The thyroid gland is found at the centre of the neck (figure 1). It is a butterfly-shaped gland that hugs the trachea (windpipe) and is responsible for producing thyroxine, a hormone that regulates metabolism and hence crucial to a person’s well-being.
Common Thyroid Problems
The thyroid gland is prone to several distinct conditions, some of which are very common. The conditions that affect the gland can be divided into problems concerning (1) hormone production, (2) increased growth of the gland causing compression of important structured in the neck or just presenting as a lump in the neck, (3) formation of discrete lumps or nodules within the gland tissue, raising the fear of cancerous growths (4) cancer of the thyroid gland.
How do you know if a neck lump is from the thyroid gland?
Most thyroid lumps are found in the middle or just off centre in the neck (figure 2). And since the thyroid gland hugs the trachea which moves upwards on swallowing, a thyroid lump will move on swallowing too.
How do we investigate a thyroid lump?
If the patient presents with symptoms of excessive or inadequate production of thyroxine, blood tests will confirm the diagnosis. If the problem is a discrete lump (nodule), a fine needle aspiration (FNA Figure 3) will determine the nature of the nodule in about 95% of patients. This is the most useful test for discrete thyroid nodules. It is performed in the clinic and takes less than a minute to complete. An ultrasound of the gland is usually ordered to determine if the nodule is solitary or part of a multinodular gland and to look for features that may suggest malignancy eg. microcalcifications, enlarged neck glands.
What is the management for thyroid lumps?
If the problems concerns thyroxine production, an endocrinologist will be best person to treat that problem. If the main symptom is a nodule and the function of the thyroid gland is normal, then an ENT surgeon will be able to decide the best treatment for the lump.
When is surgery recommended?
Surgery is usually recommended when the issue is Cosmetic (unsightly neck lump), Compression (shortness of breath, difficulty swallowing) and Cancer. The extent of gland removal will be dependent on the indication for surgery.
Thyroid surgery is generally straightforward. The main risks depend on whether half the gland is removed (hemithyroidectomy) or the whole gland is removed (total thyroidectomy) and includes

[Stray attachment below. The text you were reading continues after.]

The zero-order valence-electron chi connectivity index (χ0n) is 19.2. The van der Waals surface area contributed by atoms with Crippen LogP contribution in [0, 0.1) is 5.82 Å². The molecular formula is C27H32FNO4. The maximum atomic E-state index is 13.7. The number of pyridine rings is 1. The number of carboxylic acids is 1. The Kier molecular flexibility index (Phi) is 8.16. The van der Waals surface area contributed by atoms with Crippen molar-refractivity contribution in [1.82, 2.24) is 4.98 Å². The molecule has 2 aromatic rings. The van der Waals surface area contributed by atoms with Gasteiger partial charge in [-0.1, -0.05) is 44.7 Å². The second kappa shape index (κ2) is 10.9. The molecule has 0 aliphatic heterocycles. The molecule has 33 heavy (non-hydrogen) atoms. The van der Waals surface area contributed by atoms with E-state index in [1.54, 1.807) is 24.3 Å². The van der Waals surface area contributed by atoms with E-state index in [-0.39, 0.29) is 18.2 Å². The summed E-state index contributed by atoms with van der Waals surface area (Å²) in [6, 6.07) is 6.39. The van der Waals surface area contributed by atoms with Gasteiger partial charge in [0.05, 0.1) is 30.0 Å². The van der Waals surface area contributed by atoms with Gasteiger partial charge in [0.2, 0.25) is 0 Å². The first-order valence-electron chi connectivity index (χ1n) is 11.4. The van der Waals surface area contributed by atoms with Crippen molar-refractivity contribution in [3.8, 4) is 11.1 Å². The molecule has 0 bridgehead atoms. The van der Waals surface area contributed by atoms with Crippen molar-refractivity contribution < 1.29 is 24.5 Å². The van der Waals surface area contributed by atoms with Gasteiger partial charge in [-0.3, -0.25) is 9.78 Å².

1. Recurrent Laryngeal Nerve Injury – the recurrent laryngeal nerve runs behind the two lobes of the thyroid gland to enter the voice box above. It is generally easy to find and preserve. However, if the nerve is stretched during surgery, the patient will experience temporary hoarseness which fully recovers over time. The risk of permanent nerve damage and hoarseness in experienced hands is less than 1%.
2. Hypocalcemia – this means low serum calcium levels. The complication is only seen in total thyroidectomy. Calcium metabolism is regulated by parathyroid hormone which is produced by the parathyroid glands. There are 4 glands, two on each side and found on the back side of the thyroid gland. If only half the thyroid gland is removed, the calcium levels will not be affected because the two parathyroid glands that are not touched on the unoperated side will be sufficient to maintain normal calcium levels. However, if the whole gland is removed, then all the parathyroid glands will be traumatized and the patient will experience a temporary fall in calcium levels that require monitoring in hospital.
3. Bleeding – as in any surgery, bleeding can occur. In rare instances, bleeding can be profuse and require emergency evacuation of blood clots.
Some facts on Thyroid Nodules
- Most thyroid nodules are benign. The incidence of benign nodules increases with age.
- Thyroid cancer can affect any age group. Most occur after the age of 30. Its aggressiveness increases significantly in older patients
- Hoarseness, rapidly increasing nodule, painful and hard nodules and associated enlarged neck glands are suggestive of malignant disease.
- The majority of thyroid cancers have a good to excellent prognosis if treated appropriately.
Some facts on Thyroid Cancer
- Women are prone to thyroid cancer than men.
- There are 4 types; Papillary (most common), Follicular, Medullary and Anaplastic
- Papillary and Follicular types are well-differentiated and associated with a better prognosis than the other two.
- Anaplastic carcinoma is most aggressive and invariably fatal within a year of diagnosis. It generally affects elderly patients.
- Staging of thyroid cancer is depending on the AGES scoring;
- Age (less than 40 years is good)
- Grade (well-differentiated is good)
- Extracapsular spread, which means the cancer spreading beyond the capsule (covering) of the thyroid gland (this is bad) and
- Size (less than 4cm in diameter is good)
MBBS (S'pore), FRCS (Edin), FRCS (Glasg) Fellow, Otology / Neurotology (Can)
NUH ENT Conference Jan 2005